Traditional owners’ input in NatureMap
Hundreds of unique records describing the biodiversity of the Western Desert have been added to WA database NatureMap thanks to traditional owners throughout the Pilbara.
Since 2008, Aboriginal ranger groups from across WA’s Western Desert have collected biodiversity data on threatened species and the threats they face, but there has been little inclusion of data collected by traditional owners until now.
Rangelands NRM provided funding support to Kanyirninpa Jukurrpa and Central Desert Native Title Services’ land and community team to provide the foundational and logistical support to the various ranger groups.
Kanyirninpa Jukurrpa environmental strategy and services manager Tristan Cole said for too long the repository of the State’s biodiversity data had shown a “black hole” over desert country where traditional owners had been busy surveying and collecting data.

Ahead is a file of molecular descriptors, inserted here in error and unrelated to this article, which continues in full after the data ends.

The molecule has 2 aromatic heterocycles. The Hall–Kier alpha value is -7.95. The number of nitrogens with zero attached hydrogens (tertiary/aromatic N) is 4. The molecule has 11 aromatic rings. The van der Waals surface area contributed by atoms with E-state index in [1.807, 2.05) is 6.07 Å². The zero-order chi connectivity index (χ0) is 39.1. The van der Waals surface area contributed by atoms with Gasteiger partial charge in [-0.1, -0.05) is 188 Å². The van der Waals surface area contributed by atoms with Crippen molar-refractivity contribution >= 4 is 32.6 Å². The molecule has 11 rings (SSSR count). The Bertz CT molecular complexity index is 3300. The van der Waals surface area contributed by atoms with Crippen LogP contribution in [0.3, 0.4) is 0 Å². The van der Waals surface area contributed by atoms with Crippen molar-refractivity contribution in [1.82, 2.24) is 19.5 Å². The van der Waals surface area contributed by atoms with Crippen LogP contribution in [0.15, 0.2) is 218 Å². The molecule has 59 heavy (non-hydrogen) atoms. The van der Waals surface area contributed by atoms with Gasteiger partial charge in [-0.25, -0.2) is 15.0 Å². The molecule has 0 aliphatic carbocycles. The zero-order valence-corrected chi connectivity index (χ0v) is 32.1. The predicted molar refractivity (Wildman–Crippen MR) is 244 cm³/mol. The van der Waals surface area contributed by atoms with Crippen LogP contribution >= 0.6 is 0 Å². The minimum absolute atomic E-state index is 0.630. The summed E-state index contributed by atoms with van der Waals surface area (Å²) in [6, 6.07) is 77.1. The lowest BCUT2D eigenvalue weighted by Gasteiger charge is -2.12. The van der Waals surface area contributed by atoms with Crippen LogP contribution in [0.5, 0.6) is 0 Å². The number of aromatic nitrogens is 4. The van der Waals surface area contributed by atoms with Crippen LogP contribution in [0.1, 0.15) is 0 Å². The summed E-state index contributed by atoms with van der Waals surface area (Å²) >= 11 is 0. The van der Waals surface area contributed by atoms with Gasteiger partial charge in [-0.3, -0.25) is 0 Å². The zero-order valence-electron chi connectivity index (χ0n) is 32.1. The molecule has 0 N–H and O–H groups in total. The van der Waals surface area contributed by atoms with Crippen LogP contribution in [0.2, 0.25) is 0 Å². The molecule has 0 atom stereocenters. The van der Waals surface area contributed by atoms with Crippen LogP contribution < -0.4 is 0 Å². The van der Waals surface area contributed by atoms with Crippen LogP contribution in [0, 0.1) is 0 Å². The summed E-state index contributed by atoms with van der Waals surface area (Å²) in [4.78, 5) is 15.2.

“It’s fantastic to have Martu and other desert rangers’ work recognised and be able to fill in the gap that existed on NatureMap,” he said.
“Looking after and managing country is intrinsic to Martu — it is a responsibility that is founded in their culture.” The Aboriginal rangers are combining traditional ecological knowledge with contemporary natural resource management techniques to look after country and increase biodiversity.
“The ranger program also provides an important platform for the inter-generational transfer of the elders’ knowledge,” Mr Cole said.
Martu elder Rita Cutter from Wiluna is a senior Martu ranger with the Birriliburu Women Rangers team who has been on various ranger exchanges.
She said projects like this enabled her to pass on her knowledge two-way with scientists.
Jigalong women carry out monitoring work.